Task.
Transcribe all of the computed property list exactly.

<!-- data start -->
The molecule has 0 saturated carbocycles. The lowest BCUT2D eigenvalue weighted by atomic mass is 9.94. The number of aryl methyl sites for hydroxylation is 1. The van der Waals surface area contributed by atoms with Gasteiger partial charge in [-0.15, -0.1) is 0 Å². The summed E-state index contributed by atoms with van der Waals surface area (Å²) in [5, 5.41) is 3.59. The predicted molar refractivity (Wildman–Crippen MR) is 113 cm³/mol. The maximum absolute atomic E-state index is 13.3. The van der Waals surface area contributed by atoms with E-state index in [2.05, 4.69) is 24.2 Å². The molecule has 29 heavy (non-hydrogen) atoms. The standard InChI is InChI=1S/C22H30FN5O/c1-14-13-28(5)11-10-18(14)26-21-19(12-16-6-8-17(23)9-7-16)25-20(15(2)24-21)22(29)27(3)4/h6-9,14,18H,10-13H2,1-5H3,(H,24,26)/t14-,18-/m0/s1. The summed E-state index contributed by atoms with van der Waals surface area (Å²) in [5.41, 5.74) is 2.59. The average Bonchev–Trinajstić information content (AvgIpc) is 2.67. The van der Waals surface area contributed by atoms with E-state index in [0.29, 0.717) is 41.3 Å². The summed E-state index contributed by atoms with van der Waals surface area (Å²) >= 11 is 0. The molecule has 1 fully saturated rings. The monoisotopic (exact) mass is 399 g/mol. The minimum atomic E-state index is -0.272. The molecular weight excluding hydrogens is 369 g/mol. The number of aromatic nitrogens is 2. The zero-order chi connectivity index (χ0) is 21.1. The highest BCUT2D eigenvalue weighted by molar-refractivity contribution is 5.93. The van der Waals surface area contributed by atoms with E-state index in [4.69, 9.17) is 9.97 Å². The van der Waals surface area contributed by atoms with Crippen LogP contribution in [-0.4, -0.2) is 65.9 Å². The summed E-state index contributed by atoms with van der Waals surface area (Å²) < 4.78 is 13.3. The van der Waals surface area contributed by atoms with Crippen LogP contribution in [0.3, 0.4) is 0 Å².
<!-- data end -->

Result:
The molecule has 0 saturated carbocycles. The lowest BCUT2D eigenvalue weighted by atomic mass is 9.94. The number of aryl methyl sites for hydroxylation is 1. The van der Waals surface area contributed by atoms with Gasteiger partial charge in [-0.15, -0.1) is 0 Å². The summed E-state index contributed by atoms with van der Waals surface area (Å²) in [5, 5.41) is 3.59. The predicted molar refractivity (Wildman–Crippen MR) is 113 cm³/mol. The maximum absolute atomic E-state index is 13.3. The van der Waals surface area contributed by atoms with E-state index in [2.05, 4.69) is 24.2 Å². The molecule has 29 heavy (non-hydrogen) atoms. The standard InChI is InChI=1S/C22H30FN5O/c1-14-13-28(5)11-10-18(14)26-21-19(12-16-6-8-17(23)9-7-16)25-20(15(2)24-21)22(29)27(3)4/h6-9,14,18H,10-13H2,1-5H3,(H,24,26)/t14-,18-/m0/s1. The summed E-state index contributed by atoms with van der Waals surface area (Å²) in [5.41, 5.74) is 2.59. The average Bonchev–Trinajstić information content (AvgIpc) is 2.67. The van der Waals surface area contributed by atoms with E-state index in [0.29, 0.717) is 41.3 Å². The summed E-state index contributed by atoms with van der Waals surface area (Å²) >= 11 is 0. The molecule has 1 fully saturated rings. The monoisotopic (exact) mass is 399 g/mol. The minimum atomic E-state index is -0.272. The molecular weight excluding hydrogens is 369 g/mol. The number of aromatic nitrogens is 2. The zero-order chi connectivity index (χ0) is 21.1. The highest BCUT2D eigenvalue weighted by molar-refractivity contribution is 5.93. The van der Waals surface area contributed by atoms with E-state index in [4.69, 9.17) is 9.97 Å². The van der Waals surface area contributed by atoms with Crippen LogP contribution in [-0.4, -0.2) is 65.9 Å². The summed E-state index contributed by atoms with van der Waals surface area (Å²) < 4.78 is 13.3. The van der Waals surface area contributed by atoms with Crippen LogP contribution in [0.3, 0.4) is 0 Å².